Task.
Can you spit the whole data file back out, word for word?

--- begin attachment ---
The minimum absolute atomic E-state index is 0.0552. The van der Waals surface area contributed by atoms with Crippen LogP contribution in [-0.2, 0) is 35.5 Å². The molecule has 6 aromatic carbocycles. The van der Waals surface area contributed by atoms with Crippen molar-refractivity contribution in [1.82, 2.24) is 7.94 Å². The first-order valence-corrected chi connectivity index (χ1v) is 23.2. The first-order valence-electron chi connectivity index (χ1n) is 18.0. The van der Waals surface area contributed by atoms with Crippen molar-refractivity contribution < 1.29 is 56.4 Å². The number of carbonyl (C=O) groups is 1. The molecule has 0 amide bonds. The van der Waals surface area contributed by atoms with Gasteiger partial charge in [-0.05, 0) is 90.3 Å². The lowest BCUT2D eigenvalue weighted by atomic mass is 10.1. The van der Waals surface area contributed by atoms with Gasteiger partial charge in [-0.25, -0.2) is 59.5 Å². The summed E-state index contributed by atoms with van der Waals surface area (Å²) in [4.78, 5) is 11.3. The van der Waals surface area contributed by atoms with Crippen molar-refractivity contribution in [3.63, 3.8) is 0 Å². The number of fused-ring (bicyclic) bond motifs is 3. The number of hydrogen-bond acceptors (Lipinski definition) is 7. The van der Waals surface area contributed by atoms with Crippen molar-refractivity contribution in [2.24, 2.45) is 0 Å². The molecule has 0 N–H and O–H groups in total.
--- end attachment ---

The minimum absolute atomic E-state index is 0.0552. The van der Waals surface area contributed by atoms with Crippen LogP contribution in [-0.2, 0) is 35.5 Å². The molecule has 6 aromatic carbocycles. The van der Waals surface area contributed by atoms with Crippen molar-refractivity contribution in [1.82, 2.24) is 7.94 Å². The first-order valence-corrected chi connectivity index (χ1v) is 23.2. The first-order valence-electron chi connectivity index (χ1n) is 18.0. The van der Waals surface area contributed by atoms with Crippen molar-refractivity contribution < 1.29 is 56.4 Å². The number of carbonyl (C=O) groups is 1. The molecule has 0 amide bonds. The van der Waals surface area contributed by atoms with Gasteiger partial charge in [-0.05, 0) is 90.3 Å². The lowest BCUT2D eigenvalue weighted by atomic mass is 10.1. The van der Waals surface area contributed by atoms with Gasteiger partial charge in [-0.25, -0.2) is 59.5 Å². The summed E-state index contributed by atoms with van der Waals surface area (Å²) in [4.78, 5) is 11.3. The van der Waals surface area contributed by atoms with Crippen molar-refractivity contribution in [3.63, 3.8) is 0 Å². The number of fused-ring (bicyclic) bond motifs is 3. The number of hydrogen-bond acceptors (Lipinski definition) is 7. The van der Waals surface area contributed by atoms with Crippen molar-refractivity contribution in [2.24, 2.45) is 0 Å². The molecule has 0 N–H and O–H groups in total.